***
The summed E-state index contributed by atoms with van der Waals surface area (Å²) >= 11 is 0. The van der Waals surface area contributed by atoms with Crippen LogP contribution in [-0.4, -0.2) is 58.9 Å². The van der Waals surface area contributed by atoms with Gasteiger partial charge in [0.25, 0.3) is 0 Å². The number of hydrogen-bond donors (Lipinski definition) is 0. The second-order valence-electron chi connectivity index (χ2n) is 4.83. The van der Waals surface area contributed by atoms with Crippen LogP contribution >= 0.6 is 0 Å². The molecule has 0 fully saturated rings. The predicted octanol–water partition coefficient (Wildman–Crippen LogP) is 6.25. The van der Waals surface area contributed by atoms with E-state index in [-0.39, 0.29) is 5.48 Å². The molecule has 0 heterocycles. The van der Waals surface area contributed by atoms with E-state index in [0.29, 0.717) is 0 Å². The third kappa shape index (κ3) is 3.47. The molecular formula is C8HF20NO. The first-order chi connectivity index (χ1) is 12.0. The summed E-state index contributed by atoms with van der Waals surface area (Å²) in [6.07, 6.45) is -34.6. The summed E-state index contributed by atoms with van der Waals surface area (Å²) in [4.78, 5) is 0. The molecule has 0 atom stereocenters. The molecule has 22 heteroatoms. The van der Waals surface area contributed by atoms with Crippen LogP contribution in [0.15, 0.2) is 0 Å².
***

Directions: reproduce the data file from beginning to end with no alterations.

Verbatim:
The summed E-state index contributed by atoms with van der Waals surface area (Å²) >= 11 is 0. The van der Waals surface area contributed by atoms with Crippen LogP contribution in [-0.4, -0.2) is 58.9 Å². The van der Waals surface area contributed by atoms with Gasteiger partial charge in [0.25, 0.3) is 0 Å². The number of hydrogen-bond donors (Lipinski definition) is 0. The second-order valence-electron chi connectivity index (χ2n) is 4.83. The van der Waals surface area contributed by atoms with Crippen LogP contribution >= 0.6 is 0 Å². The molecule has 0 fully saturated rings. The predicted octanol–water partition coefficient (Wildman–Crippen LogP) is 6.25. The van der Waals surface area contributed by atoms with E-state index in [-0.39, 0.29) is 5.48 Å². The molecule has 0 heterocycles. The van der Waals surface area contributed by atoms with E-state index in [0.29, 0.717) is 0 Å². The third kappa shape index (κ3) is 3.47. The molecular formula is C8HF20NO. The first-order chi connectivity index (χ1) is 12.0. The summed E-state index contributed by atoms with van der Waals surface area (Å²) in [6.07, 6.45) is -34.6. The summed E-state index contributed by atoms with van der Waals surface area (Å²) in [4.78, 5) is 0. The molecule has 0 atom stereocenters. The molecule has 22 heteroatoms. The van der Waals surface area contributed by atoms with Crippen LogP contribution in [0.15, 0.2) is 0 Å².